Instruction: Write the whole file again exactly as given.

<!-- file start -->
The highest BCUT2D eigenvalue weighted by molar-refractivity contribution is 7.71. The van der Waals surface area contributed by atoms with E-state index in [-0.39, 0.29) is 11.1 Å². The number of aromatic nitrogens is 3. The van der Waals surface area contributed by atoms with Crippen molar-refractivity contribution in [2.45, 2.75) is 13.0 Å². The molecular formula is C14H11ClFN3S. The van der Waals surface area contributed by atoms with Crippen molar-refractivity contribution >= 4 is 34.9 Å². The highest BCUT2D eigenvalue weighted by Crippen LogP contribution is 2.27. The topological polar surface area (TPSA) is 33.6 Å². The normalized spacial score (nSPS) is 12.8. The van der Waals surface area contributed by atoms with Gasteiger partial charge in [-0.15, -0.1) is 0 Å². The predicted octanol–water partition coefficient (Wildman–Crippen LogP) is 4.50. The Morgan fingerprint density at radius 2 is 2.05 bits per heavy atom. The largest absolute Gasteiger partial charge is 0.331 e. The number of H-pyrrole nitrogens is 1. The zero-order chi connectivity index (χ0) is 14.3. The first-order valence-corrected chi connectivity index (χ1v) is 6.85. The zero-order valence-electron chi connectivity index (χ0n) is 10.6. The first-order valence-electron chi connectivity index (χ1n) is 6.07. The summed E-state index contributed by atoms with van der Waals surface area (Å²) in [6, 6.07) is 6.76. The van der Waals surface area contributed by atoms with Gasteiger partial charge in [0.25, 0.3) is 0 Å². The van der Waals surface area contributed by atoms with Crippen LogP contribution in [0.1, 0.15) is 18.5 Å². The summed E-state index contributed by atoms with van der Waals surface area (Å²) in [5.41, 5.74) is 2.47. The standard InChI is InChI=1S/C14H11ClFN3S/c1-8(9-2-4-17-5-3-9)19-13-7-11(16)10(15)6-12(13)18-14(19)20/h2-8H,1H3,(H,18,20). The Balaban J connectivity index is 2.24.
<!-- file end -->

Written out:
The highest BCUT2D eigenvalue weighted by molar-refractivity contribution is 7.71. The van der Waals surface area contributed by atoms with E-state index in [-0.39, 0.29) is 11.1 Å². The number of aromatic nitrogens is 3. The van der Waals surface area contributed by atoms with Crippen molar-refractivity contribution in [2.45, 2.75) is 13.0 Å². The molecular formula is C14H11ClFN3S. The van der Waals surface area contributed by atoms with Crippen molar-refractivity contribution >= 4 is 34.9 Å². The highest BCUT2D eigenvalue weighted by Crippen LogP contribution is 2.27. The topological polar surface area (TPSA) is 33.6 Å². The normalized spacial score (nSPS) is 12.8. The van der Waals surface area contributed by atoms with Gasteiger partial charge in [-0.15, -0.1) is 0 Å². The predicted octanol–water partition coefficient (Wildman–Crippen LogP) is 4.50. The Morgan fingerprint density at radius 2 is 2.05 bits per heavy atom. The largest absolute Gasteiger partial charge is 0.331 e. The number of H-pyrrole nitrogens is 1. The zero-order chi connectivity index (χ0) is 14.3. The first-order valence-corrected chi connectivity index (χ1v) is 6.85. The zero-order valence-electron chi connectivity index (χ0n) is 10.6. The first-order valence-electron chi connectivity index (χ1n) is 6.07. The summed E-state index contributed by atoms with van der Waals surface area (Å²) in [6, 6.07) is 6.76. The van der Waals surface area contributed by atoms with Gasteiger partial charge in [0.25, 0.3) is 0 Å². The van der Waals surface area contributed by atoms with Crippen LogP contribution in [0.1, 0.15) is 18.5 Å². The summed E-state index contributed by atoms with van der Waals surface area (Å²) in [5.41, 5.74) is 2.47. The standard InChI is InChI=1S/C14H11ClFN3S/c1-8(9-2-4-17-5-3-9)19-13-7-11(16)10(15)6-12(13)18-14(19)20/h2-8H,1H3,(H,18,20). The Balaban J connectivity index is 2.24.